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film review

Back to Black

Directed by Sam Taylor-Johnson

Written by Matt Greenhalgh

Starring Marisa Abela, Jack O’Connell and Lesley Manville

Classification 14A; 122 minutes

Opens in theatres May 17

From the millisecond this biopic of Amy Winehouse – the incendiary English jazz-pop singer/supernova who died of alcohol poisoning at age 27 in 2011 – was announced, fans and pundits derided it.

Winehouse’s drug addictions, bulimia and romantic travails were picked clean in her lifetime; why disinter the bones so soon after her death, especially since a well-regarded documentary, Amy, had won an Oscar in 2016? Why would director Sam Taylor-Johnson (Fifty Shades of Grey) and screenwriter Matt Greenhalgh (Film Stars Don’t Die in Liverpool) involve Winehouse’s father Mitch (played by Eddie Marsan in the film), when he’s been widely accused of using his daughter for his own gain? How dare Taylor-Johnson shoot a funeral scene at the cemetery where Winehouse is buried, or a scene of Winehouse overdosing in her Camden flat – in her real Camden flat? Why cast Marisa Abela (HBO’s Industry) as Amy and Jack O’Connell (Unbroken) as Blake Fielder-Civil – whose tumultuous relationship was the inspiration for Back to Black, Winehouse’s powerhouse, multi-Grammy-winning second (and final) album – even though they don’t look exactly like the couple?

Most crucially, how can anyone make a film about someone so exploited without further exploiting her?

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Taylor-Johnson’s answer is a straightforward depiction of the painful events we all witnessed, softened by a compassionate imagining of how Winehouse might have gotten there. She scrupulously shows every event from Winehouse’s point of view, and spends a lot of screen time on the singer as a young woman, prefame: her Jewish roots and love of jazz, her close relationship with her beloved grandmother (Lesley Manville), her preternatural vocal talent and soul-scraping honesty in songwriting, her ambition, her impulsiveness and her stubborn independence.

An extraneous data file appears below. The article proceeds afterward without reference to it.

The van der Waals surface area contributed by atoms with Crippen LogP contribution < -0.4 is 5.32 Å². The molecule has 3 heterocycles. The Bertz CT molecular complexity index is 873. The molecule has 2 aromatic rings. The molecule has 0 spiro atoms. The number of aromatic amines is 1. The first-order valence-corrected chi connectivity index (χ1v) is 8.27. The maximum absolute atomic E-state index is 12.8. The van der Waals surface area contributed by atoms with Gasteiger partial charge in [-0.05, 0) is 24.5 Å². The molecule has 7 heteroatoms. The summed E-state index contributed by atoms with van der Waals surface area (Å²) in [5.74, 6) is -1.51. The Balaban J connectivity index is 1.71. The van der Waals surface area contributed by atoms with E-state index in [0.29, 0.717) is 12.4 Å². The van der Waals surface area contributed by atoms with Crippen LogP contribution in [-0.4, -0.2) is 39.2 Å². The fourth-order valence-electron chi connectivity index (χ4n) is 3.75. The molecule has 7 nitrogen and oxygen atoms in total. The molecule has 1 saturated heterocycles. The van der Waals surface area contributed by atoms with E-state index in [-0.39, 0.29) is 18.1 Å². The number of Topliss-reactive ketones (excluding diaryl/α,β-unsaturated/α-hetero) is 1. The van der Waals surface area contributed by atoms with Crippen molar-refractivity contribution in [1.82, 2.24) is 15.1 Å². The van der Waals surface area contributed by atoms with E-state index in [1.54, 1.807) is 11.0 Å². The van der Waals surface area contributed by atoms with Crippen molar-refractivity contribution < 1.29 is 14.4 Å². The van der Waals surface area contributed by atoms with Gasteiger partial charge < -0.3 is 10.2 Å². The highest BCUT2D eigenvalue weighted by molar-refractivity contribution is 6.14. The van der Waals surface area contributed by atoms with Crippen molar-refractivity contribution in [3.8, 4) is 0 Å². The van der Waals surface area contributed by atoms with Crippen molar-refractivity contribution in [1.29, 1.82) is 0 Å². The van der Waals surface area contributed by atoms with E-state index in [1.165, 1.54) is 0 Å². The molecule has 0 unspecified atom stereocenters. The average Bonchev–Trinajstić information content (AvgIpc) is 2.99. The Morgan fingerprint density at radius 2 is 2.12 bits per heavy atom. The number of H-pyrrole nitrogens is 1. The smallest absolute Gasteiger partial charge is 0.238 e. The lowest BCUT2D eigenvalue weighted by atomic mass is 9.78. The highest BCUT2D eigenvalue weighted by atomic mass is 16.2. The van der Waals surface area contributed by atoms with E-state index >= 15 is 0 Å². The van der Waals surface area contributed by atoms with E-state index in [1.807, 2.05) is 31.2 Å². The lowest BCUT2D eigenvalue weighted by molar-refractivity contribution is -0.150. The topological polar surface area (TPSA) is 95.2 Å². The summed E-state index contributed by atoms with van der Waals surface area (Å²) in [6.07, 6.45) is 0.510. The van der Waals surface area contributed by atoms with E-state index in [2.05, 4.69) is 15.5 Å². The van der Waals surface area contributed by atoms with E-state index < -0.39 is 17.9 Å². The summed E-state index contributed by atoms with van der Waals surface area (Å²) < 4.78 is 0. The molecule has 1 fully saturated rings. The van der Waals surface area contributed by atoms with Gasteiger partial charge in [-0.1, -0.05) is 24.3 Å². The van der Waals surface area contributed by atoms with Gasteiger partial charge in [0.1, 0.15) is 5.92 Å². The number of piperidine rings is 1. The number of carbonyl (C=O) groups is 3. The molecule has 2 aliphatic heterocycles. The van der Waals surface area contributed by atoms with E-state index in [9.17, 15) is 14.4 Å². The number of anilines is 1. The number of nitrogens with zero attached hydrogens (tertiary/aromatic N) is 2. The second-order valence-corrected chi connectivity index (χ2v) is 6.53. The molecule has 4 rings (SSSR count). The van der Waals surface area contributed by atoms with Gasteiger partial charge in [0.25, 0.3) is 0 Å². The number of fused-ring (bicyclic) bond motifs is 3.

The film’s best sequence is a knockout, a kind of romance-within-the-film, set during a languid yet charged afternoon when Winehouse first meets Fielder-Civil in a Camden pub. As they play pool and flirt, feigning indifference while studying each other, we see them begin to glow – because nothing is more intoxicating than a person who sees your best self. When they “accidentally” brush up against one another, we feel their skin tingle and their breath quicken; we feel them get one another, for better and worse.

Winehouse’s glory was her singularity – the fact she was uncopyable – but Abela, who does her own singing, manages her impossible assignment (mostly) well: Although her London accent can be too marble-mouthed, she conveys Winehouse’s rawness and raucous spark. O’Connell captures Fielder-Civil’s charm, but in striving to give Winehouse agency (and possibly to avoid legal action), the filmmakers let him off too easily.

Open this photo in gallery:

Abela, who does her own singing, conveys Winehouse’s rawness and raucous spark. Jack O’Connell, meanwhile, captures Blake Fielder-Civil’s charm, but the filmmakers let him off too easily.Courtesy of Dean Rogers/Focus Fe/Supplied

Taylor-Johnson does not shy away from controversy; all four of her features have some. In her first, Nowhere Boy, she dared to imagine the life of a young John Lennon – then fell in love with and subsequently married her leading man, Aaron Taylor-Johnson, who is 24 years her junior. While making Fifty Shades of Grey, she famously stood up to the novels’ author, E.L. James, and walked away from the two sequels. And she directed A Million Little Pieces after its source memoir was discredited and scorned.

The tenderest thing Taylor-Johnson does in Back to Black is remind us how very young Winehouse was when she wowed the world. The question the film does not answer – the one Winehouse’s aggrieved fans are still grieving – is how a woman so gifted and alive could implode and disappear in full public view, and why no one could stop her.

Special to The Globe and Mail

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